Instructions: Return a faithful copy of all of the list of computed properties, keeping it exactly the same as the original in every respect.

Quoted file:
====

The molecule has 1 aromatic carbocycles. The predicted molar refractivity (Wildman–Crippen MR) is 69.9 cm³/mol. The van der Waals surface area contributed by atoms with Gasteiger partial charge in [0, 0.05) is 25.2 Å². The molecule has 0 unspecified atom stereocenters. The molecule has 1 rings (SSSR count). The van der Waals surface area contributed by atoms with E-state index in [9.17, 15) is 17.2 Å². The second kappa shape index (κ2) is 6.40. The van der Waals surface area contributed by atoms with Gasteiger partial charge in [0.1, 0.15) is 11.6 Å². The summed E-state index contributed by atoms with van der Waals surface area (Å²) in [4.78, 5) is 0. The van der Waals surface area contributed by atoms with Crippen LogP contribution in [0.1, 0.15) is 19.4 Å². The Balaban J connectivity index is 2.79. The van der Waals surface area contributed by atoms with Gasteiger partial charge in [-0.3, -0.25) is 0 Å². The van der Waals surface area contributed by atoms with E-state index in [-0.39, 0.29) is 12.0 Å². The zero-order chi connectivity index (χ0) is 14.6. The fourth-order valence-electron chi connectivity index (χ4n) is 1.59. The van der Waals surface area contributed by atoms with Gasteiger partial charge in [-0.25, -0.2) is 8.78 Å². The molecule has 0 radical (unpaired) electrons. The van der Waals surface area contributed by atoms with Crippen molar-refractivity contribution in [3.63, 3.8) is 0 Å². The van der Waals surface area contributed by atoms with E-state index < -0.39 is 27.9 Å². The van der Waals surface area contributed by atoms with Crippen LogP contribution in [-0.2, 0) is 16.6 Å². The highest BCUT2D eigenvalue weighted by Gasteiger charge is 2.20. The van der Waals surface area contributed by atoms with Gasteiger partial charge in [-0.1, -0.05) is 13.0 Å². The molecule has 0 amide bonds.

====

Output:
The molecule has 1 aromatic carbocycles. The predicted molar refractivity (Wildman–Crippen MR) is 69.9 cm³/mol. The van der Waals surface area contributed by atoms with Gasteiger partial charge in [0, 0.05) is 25.2 Å². The molecule has 0 unspecified atom stereocenters. The molecule has 1 rings (SSSR count). The van der Waals surface area contributed by atoms with E-state index in [9.17, 15) is 17.2 Å². The second kappa shape index (κ2) is 6.40. The van der Waals surface area contributed by atoms with Gasteiger partial charge in [0.1, 0.15) is 11.6 Å². The summed E-state index contributed by atoms with van der Waals surface area (Å²) in [4.78, 5) is 0. The van der Waals surface area contributed by atoms with Crippen LogP contribution in [0.1, 0.15) is 19.4 Å². The Balaban J connectivity index is 2.79. The van der Waals surface area contributed by atoms with Gasteiger partial charge in [-0.3, -0.25) is 0 Å². The van der Waals surface area contributed by atoms with E-state index in [-0.39, 0.29) is 12.0 Å². The zero-order chi connectivity index (χ0) is 14.6. The fourth-order valence-electron chi connectivity index (χ4n) is 1.59. The van der Waals surface area contributed by atoms with Gasteiger partial charge in [-0.25, -0.2) is 8.78 Å². The molecule has 0 radical (unpaired) electrons. The van der Waals surface area contributed by atoms with Crippen molar-refractivity contribution in [3.63, 3.8) is 0 Å². The van der Waals surface area contributed by atoms with E-state index < -0.39 is 27.9 Å². The van der Waals surface area contributed by atoms with Crippen LogP contribution in [-0.2, 0) is 16.6 Å². The highest BCUT2D eigenvalue weighted by Gasteiger charge is 2.20. The van der Waals surface area contributed by atoms with Gasteiger partial charge in [-0.1, -0.05) is 13.0 Å². The molecule has 0 amide bonds.